A Brief History of Abortion and the Law in Nicaragua

On September 13, 2007, Nicaragua’s National Assembly voted in favor of a new penal code that maintains a controversial blanket ban on abortion, which was first imposed during the country’s hotly contested presidential campaign in November 2006. The new penal code specifies prison sentences of one to three years for the person who performs the abortion, and one to two years for the woman who procures it.3It provides no exceptions, even when the pregnant woman’s life is at stake.

Both its original enactment and the vote in September 2007 have been widely attributed to political parties wishing to ensure and maintain support from the Roman Catholic Church and the Evangelical Church.4 Over the past year Nicaragua’s ban on abortion has been criticized openly as harmful and contrary to the country’s human rights obligations by various United Nations entities,5the European Commission, the Inter-American Commission on Human Rights, and several bilateral donors and donor agencies.6

Up until November 2006 Nicaragua’s Penal Code—in force since 1893—had criminalized all abortion, except for those carried out for “therapeutic” reasons.7  Yet access to legal therapeutic abortion became increasingly restricted: Nicaragua’s Health Ministry estimates that formerly 10 percent of all pregnancies ended in an abortion or miscarriage, totaling approximately 7,500 abortions and miscarriages in 2005,8 yet in that year only six abortions were classified as therapeutic or “medical.”9

In 1989, to facilitate the implementation of the penal code provisions allowing therapeutic abortion, the Health Ministry mandated all hospitals to set up a standing committee—made up of social workers and medical doctors—to determine whether women or girls with crisis pregnancies were eligible for a legal abortion.10 Scholars report that only one such committee was ever set up at the Bertha Calderón hospital, the largest maternity care facility in the country.11 Following the election of conservative President Violeta Chamorro in 1990, the newly instated conservative director of the hospital shut down the committee and access to therapeutic abortion became noticeably limited.

A study undertaken by the Nicaraguan Association of Obstetricians and Gynecologists (SONIGOB), among others, reported a drastic drop in requests for therapeutic abortion from 368 in 1989 to only 2 in 1999 at this hospital.12 Since the therapeutic abortion committee at Bertha Calderón was dissolved in 1990, it became more difficult for women to get access to therapeutic abortion services, though still not impossible.

Medical doctors who served on the committee told Human Rights Watch that the blanket ban took away the last possibility for providing necessary care:

After [the committee was dissolved… [t]he cases weren’t done on paper.… The doctor would just solve the crisis and disappear it.… But now, since the law was signed, [public hospitals] don’t treat any hemorrhaging, not even post-menopausal hemorrhaging.13

In January 2007 a number of civil society groups working on human and women’s rights filed petitions with Nicaragua’s Supreme Court to declare the new law unconstitutional.14The Court had still not ruled on these petitions when the National Assembly ratified the blanket ban on abortion by adopting the new Penal Code in September 2007.15

Human Rights Watch was not able to obtain any official information on prosecutions of providers or women for the crime of abortion. However, none of the doctors and public officials we interviewed could recollect one single case, and, judging by experience from other countries, it is likely that prosecutions are rare.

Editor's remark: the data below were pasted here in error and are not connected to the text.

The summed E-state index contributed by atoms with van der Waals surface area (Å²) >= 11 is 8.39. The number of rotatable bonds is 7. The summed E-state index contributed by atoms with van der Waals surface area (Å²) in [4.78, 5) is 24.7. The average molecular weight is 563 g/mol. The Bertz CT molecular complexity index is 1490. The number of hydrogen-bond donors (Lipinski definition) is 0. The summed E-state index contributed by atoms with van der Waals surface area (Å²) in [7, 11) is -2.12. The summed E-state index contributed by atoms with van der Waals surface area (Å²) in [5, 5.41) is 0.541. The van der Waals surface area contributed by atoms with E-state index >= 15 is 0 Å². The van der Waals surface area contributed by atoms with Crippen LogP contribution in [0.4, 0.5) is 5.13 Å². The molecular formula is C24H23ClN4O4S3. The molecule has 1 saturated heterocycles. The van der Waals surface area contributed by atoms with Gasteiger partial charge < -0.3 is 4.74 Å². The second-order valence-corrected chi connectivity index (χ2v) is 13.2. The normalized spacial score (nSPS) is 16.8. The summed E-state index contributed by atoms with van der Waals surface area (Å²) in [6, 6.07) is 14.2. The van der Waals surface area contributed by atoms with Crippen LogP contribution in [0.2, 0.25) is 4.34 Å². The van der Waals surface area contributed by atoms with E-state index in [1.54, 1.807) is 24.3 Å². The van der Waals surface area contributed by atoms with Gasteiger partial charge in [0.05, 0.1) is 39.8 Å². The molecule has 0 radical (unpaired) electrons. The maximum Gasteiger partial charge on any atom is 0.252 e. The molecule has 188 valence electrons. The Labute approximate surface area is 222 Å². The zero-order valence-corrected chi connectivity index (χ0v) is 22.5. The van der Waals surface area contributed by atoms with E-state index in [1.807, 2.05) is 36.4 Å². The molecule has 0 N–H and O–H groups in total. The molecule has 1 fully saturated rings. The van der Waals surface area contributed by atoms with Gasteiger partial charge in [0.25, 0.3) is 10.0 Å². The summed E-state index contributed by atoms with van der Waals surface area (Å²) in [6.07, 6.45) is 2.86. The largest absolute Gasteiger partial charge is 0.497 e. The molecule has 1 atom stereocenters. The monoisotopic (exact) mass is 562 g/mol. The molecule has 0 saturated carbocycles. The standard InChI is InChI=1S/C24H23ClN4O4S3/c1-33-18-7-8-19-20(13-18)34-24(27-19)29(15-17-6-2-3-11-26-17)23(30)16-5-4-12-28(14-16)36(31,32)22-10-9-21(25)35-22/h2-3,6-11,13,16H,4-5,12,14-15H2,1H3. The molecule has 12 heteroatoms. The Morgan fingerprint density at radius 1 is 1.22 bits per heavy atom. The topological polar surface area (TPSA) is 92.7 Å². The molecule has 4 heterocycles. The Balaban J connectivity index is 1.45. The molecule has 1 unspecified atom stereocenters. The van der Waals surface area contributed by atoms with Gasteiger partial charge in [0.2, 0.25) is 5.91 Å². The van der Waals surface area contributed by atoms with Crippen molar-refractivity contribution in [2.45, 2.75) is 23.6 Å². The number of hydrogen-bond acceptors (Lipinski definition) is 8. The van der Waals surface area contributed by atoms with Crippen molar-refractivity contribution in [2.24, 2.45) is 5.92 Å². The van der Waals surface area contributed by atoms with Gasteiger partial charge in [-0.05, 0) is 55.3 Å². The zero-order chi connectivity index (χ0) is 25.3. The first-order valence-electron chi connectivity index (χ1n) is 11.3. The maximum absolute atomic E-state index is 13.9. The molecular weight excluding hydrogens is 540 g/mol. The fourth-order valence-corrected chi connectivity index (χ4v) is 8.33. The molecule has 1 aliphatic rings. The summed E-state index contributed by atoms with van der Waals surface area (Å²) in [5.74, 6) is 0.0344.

3 Penal Code of the Republic of Nicaragua, as amended on September 13, 2007, art. 143.

4 This sentiment was shared unanimously by governmental and nongovernmental sources alike. Human Rights Watch interviews, Managua, August 12-16, 2007.

5 United Nations Population Fund (UNFPA), the United Nations Children’s Fund, and the United Nations special rapporteur on the right to health.

6 The United Kingdom’s Department for International Development (DFID), and representatives from the embassies of Italy, France, Sweden, Canada, the Netherlands, Denmark, and Norway.

7 See footnote 2.

8 Pan-American Health Organization (PAHO), “Derogation of Therapeutic Abortion in Nicaragua: Impact on Health” (Organización Panamericana de la Salud (OPS), “Derogación del Aborto Terapeutico en Nicaragua: Impacto en Salud”), (Managua, Nicaragua: PAHO 2007), p. 14, citing Nicaragua’s Health Ministry.

9 The remaining abortions and miscarriages treated in the public health system in 2005 were: 397 ectopic pregnancies (not officially classified as abortion), 232 cases of molar pregnancies, 1183 other abnormal pregnancies, 211 miscarriages, 49 other abortions, and over 5,400 nonclassified abortions, some of which might have originally been induced illegally. Ibid.

10 Lois Wessel, “Reproductive Rights in Nicaragua: From the Sandinistas to the Government of Violeta Chamorro,” Feminist Studies, Vol. 17 (1991), Kingwood College, p. 6.

11 Ibid, p. 4.

12 H.L. McNaughton, M.M. Blandón, and L. Altamirano, “Should Therapeutic Abortion be Legal in Nicaragua: The Response of Nicaraguan Obstetrician-Gynaecologists,” Reproductive Health Matters, vol. 10.19, May 2002, p. 112.

13 Human Rights Watch interview with  medical doctor (name withheld), Managua, August 14, 2007.

14 Petitions of Unconstitutionality of Law No. 603, January 2007, on file with Human Rights Watch.

15 The concrete penal code provision revocation of which was sought in the petitions (law no 603) was replaced by a new penal code in September 2007. Therefore, though the relevant provisions are the same, the petitions filed with the Supreme Court are no longer valid and will have to be resubmitted to be ruled upon.